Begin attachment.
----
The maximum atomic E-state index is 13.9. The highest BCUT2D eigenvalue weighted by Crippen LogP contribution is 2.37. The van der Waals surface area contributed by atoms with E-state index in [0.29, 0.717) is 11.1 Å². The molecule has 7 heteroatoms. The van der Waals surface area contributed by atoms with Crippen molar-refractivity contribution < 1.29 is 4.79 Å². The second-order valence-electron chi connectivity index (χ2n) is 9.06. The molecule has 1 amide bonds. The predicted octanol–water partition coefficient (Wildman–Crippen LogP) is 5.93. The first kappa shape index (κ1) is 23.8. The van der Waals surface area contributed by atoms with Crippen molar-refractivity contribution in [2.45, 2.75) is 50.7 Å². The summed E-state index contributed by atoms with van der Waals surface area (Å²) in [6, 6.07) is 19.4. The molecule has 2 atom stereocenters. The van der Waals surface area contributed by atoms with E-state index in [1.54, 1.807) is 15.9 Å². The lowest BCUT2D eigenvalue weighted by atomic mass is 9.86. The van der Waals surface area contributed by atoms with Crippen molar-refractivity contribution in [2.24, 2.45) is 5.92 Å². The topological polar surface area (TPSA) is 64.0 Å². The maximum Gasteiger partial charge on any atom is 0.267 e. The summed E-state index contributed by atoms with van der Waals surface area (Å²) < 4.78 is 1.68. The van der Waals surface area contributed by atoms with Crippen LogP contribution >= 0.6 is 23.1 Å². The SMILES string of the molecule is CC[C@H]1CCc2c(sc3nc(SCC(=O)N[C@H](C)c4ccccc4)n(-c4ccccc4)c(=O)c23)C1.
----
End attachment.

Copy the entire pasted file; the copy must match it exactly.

The maximum atomic E-state index is 13.9. The highest BCUT2D eigenvalue weighted by Crippen LogP contribution is 2.37. The van der Waals surface area contributed by atoms with E-state index in [0.29, 0.717) is 11.1 Å². The molecule has 7 heteroatoms. The van der Waals surface area contributed by atoms with Crippen molar-refractivity contribution < 1.29 is 4.79 Å². The second-order valence-electron chi connectivity index (χ2n) is 9.06. The molecule has 1 amide bonds. The predicted octanol–water partition coefficient (Wildman–Crippen LogP) is 5.93. The first kappa shape index (κ1) is 23.8. The van der Waals surface area contributed by atoms with Crippen molar-refractivity contribution in [2.45, 2.75) is 50.7 Å². The summed E-state index contributed by atoms with van der Waals surface area (Å²) in [6, 6.07) is 19.4. The molecule has 2 atom stereocenters. The van der Waals surface area contributed by atoms with E-state index in [1.54, 1.807) is 15.9 Å². The lowest BCUT2D eigenvalue weighted by atomic mass is 9.86. The van der Waals surface area contributed by atoms with Crippen molar-refractivity contribution in [2.24, 2.45) is 5.92 Å². The topological polar surface area (TPSA) is 64.0 Å². The maximum Gasteiger partial charge on any atom is 0.267 e. The summed E-state index contributed by atoms with van der Waals surface area (Å²) < 4.78 is 1.68. The van der Waals surface area contributed by atoms with Crippen LogP contribution >= 0.6 is 23.1 Å². The SMILES string of the molecule is CC[C@H]1CCc2c(sc3nc(SCC(=O)N[C@H](C)c4ccccc4)n(-c4ccccc4)c(=O)c23)C1.